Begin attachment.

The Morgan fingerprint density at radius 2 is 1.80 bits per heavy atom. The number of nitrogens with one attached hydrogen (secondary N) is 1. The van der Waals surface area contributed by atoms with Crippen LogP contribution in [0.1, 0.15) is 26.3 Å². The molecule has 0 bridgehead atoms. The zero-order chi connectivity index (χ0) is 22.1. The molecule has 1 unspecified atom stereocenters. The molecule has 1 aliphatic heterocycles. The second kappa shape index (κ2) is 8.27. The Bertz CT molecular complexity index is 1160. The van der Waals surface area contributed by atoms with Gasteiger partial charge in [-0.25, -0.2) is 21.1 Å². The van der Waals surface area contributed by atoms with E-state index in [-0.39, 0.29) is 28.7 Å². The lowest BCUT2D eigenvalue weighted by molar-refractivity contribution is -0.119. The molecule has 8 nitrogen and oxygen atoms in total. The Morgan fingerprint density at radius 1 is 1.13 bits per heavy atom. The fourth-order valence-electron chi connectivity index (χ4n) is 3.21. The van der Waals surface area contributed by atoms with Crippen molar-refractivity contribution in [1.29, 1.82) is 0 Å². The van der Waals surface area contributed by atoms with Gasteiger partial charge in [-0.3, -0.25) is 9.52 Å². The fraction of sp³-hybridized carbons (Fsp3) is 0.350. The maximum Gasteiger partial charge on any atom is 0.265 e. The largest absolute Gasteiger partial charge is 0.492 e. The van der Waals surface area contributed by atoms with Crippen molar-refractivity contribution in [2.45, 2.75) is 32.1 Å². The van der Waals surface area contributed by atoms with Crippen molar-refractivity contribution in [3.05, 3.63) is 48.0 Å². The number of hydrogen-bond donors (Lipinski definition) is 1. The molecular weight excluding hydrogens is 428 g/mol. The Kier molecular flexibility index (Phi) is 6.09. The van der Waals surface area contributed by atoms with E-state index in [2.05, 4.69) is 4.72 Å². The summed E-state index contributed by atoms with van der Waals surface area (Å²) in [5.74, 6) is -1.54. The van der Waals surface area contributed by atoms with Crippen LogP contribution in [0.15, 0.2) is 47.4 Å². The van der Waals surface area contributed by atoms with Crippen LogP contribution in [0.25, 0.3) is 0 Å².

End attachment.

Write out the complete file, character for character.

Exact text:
The Morgan fingerprint density at radius 2 is 1.80 bits per heavy atom. The number of nitrogens with one attached hydrogen (secondary N) is 1. The van der Waals surface area contributed by atoms with Crippen LogP contribution in [0.1, 0.15) is 26.3 Å². The molecule has 0 bridgehead atoms. The zero-order chi connectivity index (χ0) is 22.1. The molecule has 1 unspecified atom stereocenters. The molecule has 1 aliphatic heterocycles. The second kappa shape index (κ2) is 8.27. The Bertz CT molecular complexity index is 1160. The van der Waals surface area contributed by atoms with Gasteiger partial charge in [-0.25, -0.2) is 21.1 Å². The van der Waals surface area contributed by atoms with E-state index in [-0.39, 0.29) is 28.7 Å². The lowest BCUT2D eigenvalue weighted by molar-refractivity contribution is -0.119. The molecule has 8 nitrogen and oxygen atoms in total. The Morgan fingerprint density at radius 1 is 1.13 bits per heavy atom. The fourth-order valence-electron chi connectivity index (χ4n) is 3.21. The van der Waals surface area contributed by atoms with Crippen molar-refractivity contribution in [1.29, 1.82) is 0 Å². The van der Waals surface area contributed by atoms with Gasteiger partial charge in [-0.3, -0.25) is 9.52 Å². The fraction of sp³-hybridized carbons (Fsp3) is 0.350. The maximum Gasteiger partial charge on any atom is 0.265 e. The largest absolute Gasteiger partial charge is 0.492 e. The van der Waals surface area contributed by atoms with Crippen molar-refractivity contribution in [2.45, 2.75) is 32.1 Å². The van der Waals surface area contributed by atoms with Crippen molar-refractivity contribution in [3.05, 3.63) is 48.0 Å². The number of hydrogen-bond donors (Lipinski definition) is 1. The molecular weight excluding hydrogens is 428 g/mol. The Kier molecular flexibility index (Phi) is 6.09. The van der Waals surface area contributed by atoms with E-state index in [2.05, 4.69) is 4.72 Å². The summed E-state index contributed by atoms with van der Waals surface area (Å²) in [5.74, 6) is -1.54. The van der Waals surface area contributed by atoms with Crippen LogP contribution in [0.15, 0.2) is 47.4 Å². The van der Waals surface area contributed by atoms with Crippen LogP contribution in [0.25, 0.3) is 0 Å².